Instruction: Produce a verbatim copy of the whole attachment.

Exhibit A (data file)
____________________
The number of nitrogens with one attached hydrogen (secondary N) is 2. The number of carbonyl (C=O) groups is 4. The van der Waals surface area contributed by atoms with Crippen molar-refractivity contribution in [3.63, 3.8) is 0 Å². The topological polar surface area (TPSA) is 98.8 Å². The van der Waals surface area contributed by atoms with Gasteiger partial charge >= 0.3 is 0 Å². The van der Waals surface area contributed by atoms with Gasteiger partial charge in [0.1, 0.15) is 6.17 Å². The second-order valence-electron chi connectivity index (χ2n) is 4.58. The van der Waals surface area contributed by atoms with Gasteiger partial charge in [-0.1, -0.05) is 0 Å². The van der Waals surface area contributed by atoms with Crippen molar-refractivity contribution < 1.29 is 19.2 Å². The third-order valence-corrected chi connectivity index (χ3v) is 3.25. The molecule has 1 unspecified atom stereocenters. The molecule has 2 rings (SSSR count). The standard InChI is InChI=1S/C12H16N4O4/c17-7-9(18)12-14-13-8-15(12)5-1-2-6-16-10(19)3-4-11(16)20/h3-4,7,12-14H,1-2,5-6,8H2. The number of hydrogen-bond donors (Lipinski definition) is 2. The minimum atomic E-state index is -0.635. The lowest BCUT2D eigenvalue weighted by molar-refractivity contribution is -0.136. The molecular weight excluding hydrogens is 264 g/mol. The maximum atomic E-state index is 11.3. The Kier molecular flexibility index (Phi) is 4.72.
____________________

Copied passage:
The number of nitrogens with one attached hydrogen (secondary N) is 2. The number of carbonyl (C=O) groups is 4. The van der Waals surface area contributed by atoms with Crippen molar-refractivity contribution in [3.63, 3.8) is 0 Å². The topological polar surface area (TPSA) is 98.8 Å². The van der Waals surface area contributed by atoms with Gasteiger partial charge >= 0.3 is 0 Å². The van der Waals surface area contributed by atoms with Gasteiger partial charge in [0.1, 0.15) is 6.17 Å². The second-order valence-electron chi connectivity index (χ2n) is 4.58. The van der Waals surface area contributed by atoms with Gasteiger partial charge in [-0.1, -0.05) is 0 Å². The van der Waals surface area contributed by atoms with Crippen molar-refractivity contribution < 1.29 is 19.2 Å². The third-order valence-corrected chi connectivity index (χ3v) is 3.25. The molecule has 1 unspecified atom stereocenters. The molecule has 2 rings (SSSR count). The standard InChI is InChI=1S/C12H16N4O4/c17-7-9(18)12-14-13-8-15(12)5-1-2-6-16-10(19)3-4-11(16)20/h3-4,7,12-14H,1-2,5-6,8H2. The number of hydrogen-bond donors (Lipinski definition) is 2. The minimum atomic E-state index is -0.635. The lowest BCUT2D eigenvalue weighted by molar-refractivity contribution is -0.136. The molecular weight excluding hydrogens is 264 g/mol. The maximum atomic E-state index is 11.3. The Kier molecular flexibility index (Phi) is 4.72.